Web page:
Barracuda Koh Tao

Entanglement of marine animals in anthropogenic debris is a hot topic, with man-made materials now being found in every section of the water column from the surface to the bottom of the deepest trenches and the hadopelagic zone with as much as 12.7 million tonnes of plastic estimated to enter the ocean each year. Marine animals engage and interact with debris in many different ways, with major threats reported to be entanglement and ingestion, alongside destruction of habitats such as coral reefs.

This is where our project comes in. Entangled coral colonies can be a common site on the lesser dived spots around Koh Tao, and the direct and indirect effects of coral entanglement in marine debris, notably discarded fishing gear, are widely underreported for the Indo-Pacific region. It is estimated that approximately 11.1 billion plastic items are entangled on reefs across the Asia-Pacific region alone, posing a great threat to corals and their dependents. 

Entanglement can be directly responsible for breakage, as well as inhibiting the growth by restricting access to sunlight, as well as preventing the important cleaning function of grazing fish species. Indirectly, entanglement in plastic debris has been linked to a greater prevalence of disease in coral species in the Pacific region, with the likelihood of bacterial disease outbreak being between 4% and 89% greater in corals that have come into physical contact with debris. Coral species that grow in branching or corymbose forms, such as the Acroporids and the Poccilioporids are thought to be eight times more vulnerable to entanglement in debris due to their complex structures, suggesting that important habitats for juvenile reef fish species as well as invertebrates are most greatly affected.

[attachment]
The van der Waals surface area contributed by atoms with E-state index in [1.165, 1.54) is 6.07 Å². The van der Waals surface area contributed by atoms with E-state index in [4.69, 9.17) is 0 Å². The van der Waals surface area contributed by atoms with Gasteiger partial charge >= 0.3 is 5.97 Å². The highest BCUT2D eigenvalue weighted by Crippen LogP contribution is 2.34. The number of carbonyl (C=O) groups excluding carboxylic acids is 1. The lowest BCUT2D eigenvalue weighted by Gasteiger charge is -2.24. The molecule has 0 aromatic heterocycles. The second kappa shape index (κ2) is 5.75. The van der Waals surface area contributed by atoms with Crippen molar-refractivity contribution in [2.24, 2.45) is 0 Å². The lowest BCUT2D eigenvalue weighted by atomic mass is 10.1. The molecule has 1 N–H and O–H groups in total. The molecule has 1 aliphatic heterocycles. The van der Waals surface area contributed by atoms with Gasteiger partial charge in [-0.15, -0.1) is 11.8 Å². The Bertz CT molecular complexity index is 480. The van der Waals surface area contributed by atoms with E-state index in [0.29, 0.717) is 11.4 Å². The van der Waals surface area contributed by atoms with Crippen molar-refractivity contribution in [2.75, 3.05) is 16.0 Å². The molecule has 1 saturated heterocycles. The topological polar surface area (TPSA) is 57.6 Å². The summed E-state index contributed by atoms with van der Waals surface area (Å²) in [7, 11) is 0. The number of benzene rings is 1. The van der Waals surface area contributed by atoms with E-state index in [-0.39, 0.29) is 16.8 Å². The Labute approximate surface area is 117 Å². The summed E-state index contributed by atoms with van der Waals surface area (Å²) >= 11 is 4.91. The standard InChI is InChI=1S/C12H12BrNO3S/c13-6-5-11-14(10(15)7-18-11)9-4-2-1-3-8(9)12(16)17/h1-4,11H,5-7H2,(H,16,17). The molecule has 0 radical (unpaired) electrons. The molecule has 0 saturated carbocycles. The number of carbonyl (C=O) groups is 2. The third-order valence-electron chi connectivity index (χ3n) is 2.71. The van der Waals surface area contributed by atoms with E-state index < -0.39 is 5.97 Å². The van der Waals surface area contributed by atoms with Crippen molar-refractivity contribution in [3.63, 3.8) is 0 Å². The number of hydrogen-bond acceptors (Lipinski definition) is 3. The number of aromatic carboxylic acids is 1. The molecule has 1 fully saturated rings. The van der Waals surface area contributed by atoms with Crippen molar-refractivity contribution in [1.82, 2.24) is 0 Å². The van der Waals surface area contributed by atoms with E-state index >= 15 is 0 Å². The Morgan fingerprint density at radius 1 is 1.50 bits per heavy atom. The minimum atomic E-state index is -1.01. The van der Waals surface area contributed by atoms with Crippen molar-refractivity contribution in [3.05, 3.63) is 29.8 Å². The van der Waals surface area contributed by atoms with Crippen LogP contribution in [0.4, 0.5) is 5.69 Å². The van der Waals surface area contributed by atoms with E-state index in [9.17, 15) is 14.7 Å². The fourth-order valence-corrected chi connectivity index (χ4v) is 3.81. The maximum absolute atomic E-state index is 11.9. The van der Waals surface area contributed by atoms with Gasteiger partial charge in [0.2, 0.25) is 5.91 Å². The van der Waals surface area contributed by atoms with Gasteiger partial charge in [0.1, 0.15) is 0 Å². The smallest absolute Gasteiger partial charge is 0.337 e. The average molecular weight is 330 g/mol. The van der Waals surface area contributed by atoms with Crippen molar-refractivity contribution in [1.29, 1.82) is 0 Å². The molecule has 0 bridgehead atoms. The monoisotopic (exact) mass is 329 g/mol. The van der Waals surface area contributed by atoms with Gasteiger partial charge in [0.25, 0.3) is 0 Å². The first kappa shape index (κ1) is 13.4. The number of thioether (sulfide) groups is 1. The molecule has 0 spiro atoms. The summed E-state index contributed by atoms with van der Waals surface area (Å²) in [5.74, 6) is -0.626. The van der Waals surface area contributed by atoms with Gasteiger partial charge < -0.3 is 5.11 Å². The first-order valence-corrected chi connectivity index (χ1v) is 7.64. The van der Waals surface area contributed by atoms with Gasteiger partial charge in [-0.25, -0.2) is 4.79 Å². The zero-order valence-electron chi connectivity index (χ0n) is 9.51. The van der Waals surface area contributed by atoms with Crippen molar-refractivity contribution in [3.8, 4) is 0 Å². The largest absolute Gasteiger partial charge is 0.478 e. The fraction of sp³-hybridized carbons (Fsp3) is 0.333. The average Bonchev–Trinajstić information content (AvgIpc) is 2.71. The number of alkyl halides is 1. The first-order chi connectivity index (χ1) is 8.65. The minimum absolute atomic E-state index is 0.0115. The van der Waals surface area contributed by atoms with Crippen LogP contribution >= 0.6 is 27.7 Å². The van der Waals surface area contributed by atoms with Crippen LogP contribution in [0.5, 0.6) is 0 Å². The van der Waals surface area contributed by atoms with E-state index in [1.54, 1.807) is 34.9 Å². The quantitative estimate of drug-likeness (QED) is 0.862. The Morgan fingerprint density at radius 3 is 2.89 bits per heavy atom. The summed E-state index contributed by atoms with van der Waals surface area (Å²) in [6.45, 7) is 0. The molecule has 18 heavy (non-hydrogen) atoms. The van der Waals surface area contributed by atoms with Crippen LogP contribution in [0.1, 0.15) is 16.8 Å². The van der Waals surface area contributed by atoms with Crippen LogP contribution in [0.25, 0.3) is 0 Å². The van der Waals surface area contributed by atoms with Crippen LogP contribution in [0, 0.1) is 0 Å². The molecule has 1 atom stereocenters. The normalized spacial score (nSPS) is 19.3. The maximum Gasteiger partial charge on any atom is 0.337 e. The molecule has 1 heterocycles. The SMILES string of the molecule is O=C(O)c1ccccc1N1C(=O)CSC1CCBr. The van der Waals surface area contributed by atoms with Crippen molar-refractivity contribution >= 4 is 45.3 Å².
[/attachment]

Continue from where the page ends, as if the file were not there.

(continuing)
What are we doing about it at the Roctopus ecoTrust?

As well as organising regular dive clean-ups, Marine Biologist Jade has launched a monitoring program which targets the very specific problem of coral entanglement. Survey dives are conducted on all of the major dive sites of Koh Tao, as well as the less commonly visited areas. Reefs are systematically surveyed, with the frequency of entanglement events recorded, type of debris analysed and species most severely affected investigated. Of course, careful debris removal also forms an integral part of this program. Trainees at the ecoTrust can be expected to get hands-on with this project in all aspects, with survey dives conducted at least twice per month. 

Pelagic Fish Monitoring Koh Tao
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